present bride price (betrothal gifts), including the betrothal letter, to the bride's family.
Wedding gifts: The groom's family would then send an elaborate array of food, cakes, and religious
items to the bride's family.
Arranging the wedding: Before wedding ceremony, two families would arrange a wedding day
according to Chinese tung shing. Selecting an auspicious day to assure a good future for the couple is
as important as avoiding what is believed to be an unlucky day. In some cases there may be no
auspicious dates and the couple will have to review their potential date range.
Wedding Ceremony: The final ritual would be the actual wedding ceremony where bride and groom
become a married couple, which consists of many elaborate parts:
Wedding Procession: The wedding procession from the bride's home to the groom's home consists
of a traditional band, the bride's sedan, the maids of honor's sedans (if there are maids of honor), and
bride's dowry in the forms other than money.
Welcoming the Bride: The wedding procession of the bride's family stops at the door of the
groom's home. There are ceremonies to be followed to welcome the bride and her wedding procession
into the groom's home, which varies from locale to locale.
Actual Wedding Ceremonies: Equivalent to exchanging vows in the west, the couple would pay
respect to the Jade Emperor, the family deities (or buddhas and bodhisattvas), paying respect to
deceased ancestors, the bride and groom's parents and other elders, and paying respect to each other.
The Wedding Banquets In Chinese society, the wedding banquet is known as xǐ-jǐu (喜酒, lit.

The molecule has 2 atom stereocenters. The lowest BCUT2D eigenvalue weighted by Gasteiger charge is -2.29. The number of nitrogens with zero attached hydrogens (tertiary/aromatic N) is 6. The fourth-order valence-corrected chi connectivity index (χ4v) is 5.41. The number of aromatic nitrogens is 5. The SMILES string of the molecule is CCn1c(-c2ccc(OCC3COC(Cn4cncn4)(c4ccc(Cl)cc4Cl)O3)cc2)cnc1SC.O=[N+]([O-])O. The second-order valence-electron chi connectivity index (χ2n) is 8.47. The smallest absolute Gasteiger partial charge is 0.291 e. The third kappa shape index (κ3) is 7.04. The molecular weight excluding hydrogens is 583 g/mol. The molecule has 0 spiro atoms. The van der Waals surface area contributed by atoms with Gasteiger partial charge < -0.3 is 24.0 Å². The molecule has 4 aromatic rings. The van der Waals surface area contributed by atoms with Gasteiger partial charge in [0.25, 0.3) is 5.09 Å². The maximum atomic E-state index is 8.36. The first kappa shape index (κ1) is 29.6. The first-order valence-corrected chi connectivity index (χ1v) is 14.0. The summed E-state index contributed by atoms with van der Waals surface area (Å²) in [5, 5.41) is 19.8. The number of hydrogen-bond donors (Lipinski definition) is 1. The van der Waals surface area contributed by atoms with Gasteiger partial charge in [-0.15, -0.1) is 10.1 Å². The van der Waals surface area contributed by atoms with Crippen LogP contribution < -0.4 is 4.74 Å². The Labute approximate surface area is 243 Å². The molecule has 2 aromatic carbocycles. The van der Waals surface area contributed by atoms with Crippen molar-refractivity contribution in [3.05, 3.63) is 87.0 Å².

joyful wine), and is sometimes far more important than the actual wedding itself. There are ceremonies
such as bride presenting wines or tea to parents, spouse, and guests. In modern weddings, the bride
generally picks red (following Chinese tradition) or white (more Western) for the wedding, but most
will wear the red traditional garment for their formal wedding banquets. Traditionally, the groom is
responsible for the cost of the wedding invitation sweet treats (often pastries), the banquet invitations,
and the wedding itself. Wedding banquets are elaborate and consist usually of 5-10 courses, with
ingredients such as shark's fin, abalone, lobster, squab, sea cucumber, swift nests, fish roe in soup or as
decoration on top of a dish to symbolize fertility, and local delicacies. Traditionally, the father of the
bride is responsible for the wedding banquet hosted on the bride's side and the alcohol consumed
during both banquets. The wedding banquets are two separate banquets: the primary banquet is hosted
once at the bride's side, the second banquet (smaller banquet) at the groom's side. While the wedding
itself is often based on the couple's choices, the wedding banquets are a gesture of "thanks" and
appreciation, to those that have raised the bride and groom (such as grandparents and uncles). It is also
to ensure the relatives on each side meet the relatives on the other side. Thus out of respect for the
elders, wedding banquets are usually done formally and traditionally, which the older generation is
thought to be more comfortable with.
Before modern times, women were not allowed to choose the person they married. Instead, the family
of the bride picked the prospective husband. Marriages were chosen based upon the needs of
reproduction and honor, as well as the need of the father and husband.